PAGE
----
After being diagnosed with Haglund’s Deformity, Tina wrestled with how to treat the debilitating pain. After doing extensive research and exhausting the more conservative options, she decided to have surgery.

Now she’s sharing what she learned so that others with the same condition will have an easier time determining the best course of action for themselves. She spoke with her chiropractor, Dr. Brennan Donahue; her surgeon, Dr. C. Thomas Haytmanek; her physical therapist, Ana Robinson, and her good friend, ultra runner Stephanie Howe, who also suffered from Haglund’s.

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Tina began experiencing extreme heel pain after a 50 mile trail race, but it had been troubling her for a while. Her chiropractor, Dr. Brennan Dohanue, suspected that she might have a Haglund’s Deformity, but, he explains, “It doesn’t mean that just because you have one, you have to get it removed.  A lot of it just leads to insertional Achilles tendonitis and inflammation of the tissue around there from tightened calf muscles, and things like that.”

However, just because Haglund’s may not develop to the point where surgery is necessary, that doesn’t mean that heel pain should be self-diagnosed and self-treated. Dr. Donahue recommends reaching out to a medical provider as soon as it begins.  “Even if it’s just for an evaluation, whether that’s to confirm your thoughts, deny your thoughts, they’ll help you decide what you should do, but more importantly, what you shouldn’t do. I think a lot of people want to try all modalities at home first, and sometimes with these inflammations of these tendons, if we’re at home, scraping on it ourselves and doing all these things we see on Instagram, we can be making that thing exponentially worse.”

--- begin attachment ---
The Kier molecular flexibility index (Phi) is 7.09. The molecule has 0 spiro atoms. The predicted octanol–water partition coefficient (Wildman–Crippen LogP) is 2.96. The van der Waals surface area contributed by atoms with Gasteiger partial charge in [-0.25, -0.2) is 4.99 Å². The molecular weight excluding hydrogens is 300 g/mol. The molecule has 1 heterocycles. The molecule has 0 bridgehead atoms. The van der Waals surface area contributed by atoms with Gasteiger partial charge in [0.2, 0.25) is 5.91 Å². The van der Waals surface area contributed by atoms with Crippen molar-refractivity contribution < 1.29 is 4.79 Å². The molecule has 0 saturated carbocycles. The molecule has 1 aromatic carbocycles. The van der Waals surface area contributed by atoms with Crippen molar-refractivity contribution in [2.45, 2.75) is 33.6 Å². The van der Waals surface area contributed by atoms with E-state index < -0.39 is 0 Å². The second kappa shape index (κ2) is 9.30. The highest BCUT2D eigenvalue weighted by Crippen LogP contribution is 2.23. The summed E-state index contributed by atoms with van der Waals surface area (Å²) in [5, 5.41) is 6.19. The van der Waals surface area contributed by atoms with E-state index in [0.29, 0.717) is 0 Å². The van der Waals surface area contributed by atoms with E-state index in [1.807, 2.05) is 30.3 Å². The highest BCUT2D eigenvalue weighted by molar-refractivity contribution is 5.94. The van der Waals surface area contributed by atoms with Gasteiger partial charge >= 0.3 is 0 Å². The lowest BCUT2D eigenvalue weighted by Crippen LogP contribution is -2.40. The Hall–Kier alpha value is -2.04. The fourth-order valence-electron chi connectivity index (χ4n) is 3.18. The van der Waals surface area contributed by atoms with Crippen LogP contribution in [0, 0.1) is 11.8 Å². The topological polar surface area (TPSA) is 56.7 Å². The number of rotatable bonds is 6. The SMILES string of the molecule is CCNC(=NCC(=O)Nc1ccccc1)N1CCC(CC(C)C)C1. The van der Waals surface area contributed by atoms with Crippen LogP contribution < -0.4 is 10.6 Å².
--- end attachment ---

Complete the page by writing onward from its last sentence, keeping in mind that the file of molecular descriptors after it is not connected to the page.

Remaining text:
One thing that runners can do, he says, is pay more attention to their feet. “A lot of us don’t activate the bottom of our feet as well as we should, which then adds strain further up our chain, into our calf and our Achilles and things like that. Most of us know to do squats and do lunges, and to do side-lying clams is one that you hear all day long in the running community, but rarely are we told to maybe go walk in the backyard barefoot a little bit and strengthen the bottom of our feet that way, or run on some Astroturf, or do specific exercises to help strengthen your toe muscles.”

Dr. Donahue and Tina tried everything from foot exercises to dry needling, shockwave therapy, ART, and myofascial release. Those treatments didn’t work, and while it isn’t easy for a doctor to acknowledge that they can’t help a patient, Dr. Donahue believes that it’s important to know one’s limitations. “If you start pushing the truth of your knowledge a little bit, people will read through that. I’m not a jack of all trades. I do not know it all. There’s a lot of smarter people out there in this world than me and we luckily had access to them. So let’s start bringing those people into the picture, and see what we can do with this thing.”